Why I (like everyone) gave to ALS while on vacation

A friend and colleague asked me.

It was personal and I didn’t want to let him down.

It was (a little bit of) a challenge to how macho and bold I could be.

It was public.

Turning something like this down, given who I am and my values, would be just a little bit shameful.

Everyone was doing it.

It was fun.

I could talk to my kids about it and get them involved in it.

It was easy and quick to do.

I could share it with friends in a way that felt totally positive – without putting them out. In fact, many friends said “Thank you! I was hoping to be challenged.”

It incorporated video, and allowed me, in 30 seconds, to create a video I was happy to post and that I knew would be entertaining (no edits, no storyboards, no nothing).

Did I mention how fun it was?

That’s a pretty good list to choose from for how you fundraise. I’m positive you won’t hit all of these, but if you’re hitting none of them then you’re pushing a rope uphill.

And the really tricky bits that I can’t stop thinking about are:

I did give to ALS, but most people won’t. That’s totally fine as long as what you create is huge.

The specifics of the organization I was giving to, and the cause, didn’t matter. This would have worked for any cause.

I talked to my kids about ice water not about ALS.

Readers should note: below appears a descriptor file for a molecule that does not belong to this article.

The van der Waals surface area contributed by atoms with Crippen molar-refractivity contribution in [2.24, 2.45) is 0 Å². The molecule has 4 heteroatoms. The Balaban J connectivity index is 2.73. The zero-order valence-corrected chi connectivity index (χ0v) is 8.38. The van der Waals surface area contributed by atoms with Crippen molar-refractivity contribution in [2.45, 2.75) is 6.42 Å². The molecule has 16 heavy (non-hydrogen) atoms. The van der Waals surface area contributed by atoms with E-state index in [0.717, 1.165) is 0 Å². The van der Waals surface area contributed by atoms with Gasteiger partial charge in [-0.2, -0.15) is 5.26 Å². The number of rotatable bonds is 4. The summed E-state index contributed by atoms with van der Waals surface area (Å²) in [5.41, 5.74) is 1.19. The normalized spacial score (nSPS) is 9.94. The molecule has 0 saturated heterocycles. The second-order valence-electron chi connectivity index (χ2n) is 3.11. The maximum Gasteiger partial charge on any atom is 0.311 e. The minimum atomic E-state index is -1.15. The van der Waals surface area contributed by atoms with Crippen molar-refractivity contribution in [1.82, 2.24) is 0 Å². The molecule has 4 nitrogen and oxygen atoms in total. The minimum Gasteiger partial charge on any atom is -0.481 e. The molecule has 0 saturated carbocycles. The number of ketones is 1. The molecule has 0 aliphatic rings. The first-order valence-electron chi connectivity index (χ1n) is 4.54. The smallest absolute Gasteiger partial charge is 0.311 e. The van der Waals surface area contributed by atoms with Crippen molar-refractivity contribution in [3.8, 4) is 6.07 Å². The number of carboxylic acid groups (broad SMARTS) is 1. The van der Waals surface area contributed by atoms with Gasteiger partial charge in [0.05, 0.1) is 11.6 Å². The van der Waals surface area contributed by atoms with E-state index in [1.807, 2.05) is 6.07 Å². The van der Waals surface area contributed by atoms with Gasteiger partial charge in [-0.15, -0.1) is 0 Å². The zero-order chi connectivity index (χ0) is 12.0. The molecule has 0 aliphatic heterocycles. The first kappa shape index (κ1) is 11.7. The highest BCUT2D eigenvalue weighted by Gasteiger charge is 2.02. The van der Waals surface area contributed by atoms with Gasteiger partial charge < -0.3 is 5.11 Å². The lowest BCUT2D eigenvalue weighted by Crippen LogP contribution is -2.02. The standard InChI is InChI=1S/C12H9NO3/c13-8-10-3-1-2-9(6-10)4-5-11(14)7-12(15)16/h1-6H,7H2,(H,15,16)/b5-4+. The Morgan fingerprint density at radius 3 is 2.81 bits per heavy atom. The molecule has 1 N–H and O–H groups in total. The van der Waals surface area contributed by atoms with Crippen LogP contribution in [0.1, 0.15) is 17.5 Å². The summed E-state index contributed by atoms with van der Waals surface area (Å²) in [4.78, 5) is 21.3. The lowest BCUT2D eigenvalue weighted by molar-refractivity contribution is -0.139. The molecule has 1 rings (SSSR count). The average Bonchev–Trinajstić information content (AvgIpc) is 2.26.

Pretty quickly my head starts to swirl about ends and means, whether (some? all?) philanthropy should be fun and what is lost when it is fun (and what doesn’t happen when it’s not).

When giving is more like eating dessert than it’s like eating your vegetables, is that a problem? Certainly not, today, for the folks suffering from Amyotrophic Lateral Sclerosis.

(and for those keeping track, the ALS Association has now raised nearly $100 million from 3 million donors…versus about $23 million last year).

What if he’s conning me?

“What if this story this guy is telling me isn’t true? What if he, 70 years old, scraggly hair, sitting in a wheelchair, knee brace on his left leg, with a couple of bags and a book on his lap, didn’t really lose his place in Hurricane Sandy? What if that’s not what pushed him over the edge and shoved him back into a life of homeless shelters and benefits checks that don’t go far enough?”

Sure, that goes through my head.

But as I stand there listening I cannot help but stand face-to-face with my own good fortune, all the challenges I don’t face every day, all the barriers that aren’t in my way.

So, instead, I endeavor to think, “maybe this is a chance to help. Maybe a little bit will make a difference. Maybe experiencing the indignity of asking for money on the subway is something that this articulate guy shouldn’t have to go through.”

Maybe the chance to help even a little is a chance worth taking.